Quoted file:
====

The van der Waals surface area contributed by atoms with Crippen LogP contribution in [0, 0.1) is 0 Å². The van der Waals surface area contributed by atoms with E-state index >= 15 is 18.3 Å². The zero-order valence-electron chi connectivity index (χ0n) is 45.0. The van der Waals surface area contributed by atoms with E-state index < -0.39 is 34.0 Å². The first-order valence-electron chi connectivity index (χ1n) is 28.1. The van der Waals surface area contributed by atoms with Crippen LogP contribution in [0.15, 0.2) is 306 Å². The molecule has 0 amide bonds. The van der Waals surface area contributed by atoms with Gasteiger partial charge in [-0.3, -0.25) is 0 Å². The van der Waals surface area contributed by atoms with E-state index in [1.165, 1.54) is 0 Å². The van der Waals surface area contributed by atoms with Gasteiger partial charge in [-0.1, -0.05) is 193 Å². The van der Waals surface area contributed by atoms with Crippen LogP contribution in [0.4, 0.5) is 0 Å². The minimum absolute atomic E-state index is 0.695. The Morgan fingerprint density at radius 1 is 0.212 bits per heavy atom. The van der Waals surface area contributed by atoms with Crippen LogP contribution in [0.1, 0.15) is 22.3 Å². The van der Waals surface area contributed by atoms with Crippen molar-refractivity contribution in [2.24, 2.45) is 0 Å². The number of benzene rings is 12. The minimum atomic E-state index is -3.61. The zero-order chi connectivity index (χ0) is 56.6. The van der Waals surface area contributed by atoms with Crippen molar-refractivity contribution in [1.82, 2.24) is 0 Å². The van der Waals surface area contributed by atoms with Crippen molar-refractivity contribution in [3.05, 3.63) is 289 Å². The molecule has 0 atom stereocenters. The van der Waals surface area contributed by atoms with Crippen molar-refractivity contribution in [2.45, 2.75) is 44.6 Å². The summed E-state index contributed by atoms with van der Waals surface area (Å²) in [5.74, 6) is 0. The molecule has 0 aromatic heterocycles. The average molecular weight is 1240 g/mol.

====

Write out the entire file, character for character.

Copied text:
The van der Waals surface area contributed by atoms with Crippen LogP contribution in [0, 0.1) is 0 Å². The van der Waals surface area contributed by atoms with E-state index >= 15 is 18.3 Å². The zero-order valence-electron chi connectivity index (χ0n) is 45.0. The van der Waals surface area contributed by atoms with E-state index < -0.39 is 34.0 Å². The first-order valence-electron chi connectivity index (χ1n) is 28.1. The van der Waals surface area contributed by atoms with Crippen LogP contribution in [0.15, 0.2) is 306 Å². The molecule has 0 amide bonds. The van der Waals surface area contributed by atoms with Gasteiger partial charge in [-0.3, -0.25) is 0 Å². The van der Waals surface area contributed by atoms with E-state index in [1.165, 1.54) is 0 Å². The van der Waals surface area contributed by atoms with Gasteiger partial charge in [-0.1, -0.05) is 193 Å². The van der Waals surface area contributed by atoms with Crippen LogP contribution in [0.4, 0.5) is 0 Å². The minimum absolute atomic E-state index is 0.695. The Morgan fingerprint density at radius 1 is 0.212 bits per heavy atom. The van der Waals surface area contributed by atoms with Crippen LogP contribution in [0.1, 0.15) is 22.3 Å². The van der Waals surface area contributed by atoms with Crippen molar-refractivity contribution in [2.24, 2.45) is 0 Å². The number of benzene rings is 12. The minimum atomic E-state index is -3.61. The zero-order chi connectivity index (χ0) is 56.6. The van der Waals surface area contributed by atoms with Crippen molar-refractivity contribution in [1.82, 2.24) is 0 Å². The van der Waals surface area contributed by atoms with Crippen molar-refractivity contribution in [3.05, 3.63) is 289 Å². The molecule has 0 atom stereocenters. The van der Waals surface area contributed by atoms with Crippen molar-refractivity contribution in [2.45, 2.75) is 44.6 Å². The summed E-state index contributed by atoms with van der Waals surface area (Å²) in [5.74, 6) is 0. The molecule has 0 aromatic heterocycles. The average molecular weight is 1240 g/mol.